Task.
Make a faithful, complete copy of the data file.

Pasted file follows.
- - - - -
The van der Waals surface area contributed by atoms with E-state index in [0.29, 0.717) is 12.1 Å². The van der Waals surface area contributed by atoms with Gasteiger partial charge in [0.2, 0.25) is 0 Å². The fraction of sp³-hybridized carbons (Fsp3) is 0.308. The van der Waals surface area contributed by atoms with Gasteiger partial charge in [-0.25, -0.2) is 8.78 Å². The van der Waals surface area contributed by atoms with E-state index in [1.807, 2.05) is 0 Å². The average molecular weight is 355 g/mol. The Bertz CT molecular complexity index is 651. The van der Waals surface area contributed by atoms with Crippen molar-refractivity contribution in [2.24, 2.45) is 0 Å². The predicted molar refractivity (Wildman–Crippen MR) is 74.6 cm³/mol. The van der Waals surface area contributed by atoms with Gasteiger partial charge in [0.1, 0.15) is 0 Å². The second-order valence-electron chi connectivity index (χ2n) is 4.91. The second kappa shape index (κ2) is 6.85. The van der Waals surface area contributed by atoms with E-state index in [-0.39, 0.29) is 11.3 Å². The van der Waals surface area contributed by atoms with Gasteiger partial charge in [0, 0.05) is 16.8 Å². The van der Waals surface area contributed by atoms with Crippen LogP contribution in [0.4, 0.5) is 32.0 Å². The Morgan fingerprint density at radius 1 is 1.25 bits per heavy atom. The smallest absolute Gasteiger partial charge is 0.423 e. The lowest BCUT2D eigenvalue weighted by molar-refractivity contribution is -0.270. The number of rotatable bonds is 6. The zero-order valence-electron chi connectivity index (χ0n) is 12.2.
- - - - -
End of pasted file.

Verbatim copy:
The van der Waals surface area contributed by atoms with E-state index in [0.29, 0.717) is 12.1 Å². The van der Waals surface area contributed by atoms with Gasteiger partial charge in [0.2, 0.25) is 0 Å². The fraction of sp³-hybridized carbons (Fsp3) is 0.308. The van der Waals surface area contributed by atoms with Gasteiger partial charge in [-0.25, -0.2) is 8.78 Å². The van der Waals surface area contributed by atoms with E-state index in [1.807, 2.05) is 0 Å². The average molecular weight is 355 g/mol. The Bertz CT molecular complexity index is 651. The van der Waals surface area contributed by atoms with Crippen molar-refractivity contribution in [2.24, 2.45) is 0 Å². The predicted molar refractivity (Wildman–Crippen MR) is 74.6 cm³/mol. The van der Waals surface area contributed by atoms with Gasteiger partial charge in [0.1, 0.15) is 0 Å². The second-order valence-electron chi connectivity index (χ2n) is 4.91. The second kappa shape index (κ2) is 6.85. The van der Waals surface area contributed by atoms with E-state index in [-0.39, 0.29) is 11.3 Å². The van der Waals surface area contributed by atoms with Gasteiger partial charge in [0, 0.05) is 16.8 Å². The van der Waals surface area contributed by atoms with Crippen LogP contribution in [0.4, 0.5) is 32.0 Å². The Morgan fingerprint density at radius 1 is 1.25 bits per heavy atom. The smallest absolute Gasteiger partial charge is 0.423 e. The lowest BCUT2D eigenvalue weighted by molar-refractivity contribution is -0.270. The number of rotatable bonds is 6. The zero-order valence-electron chi connectivity index (χ0n) is 12.2.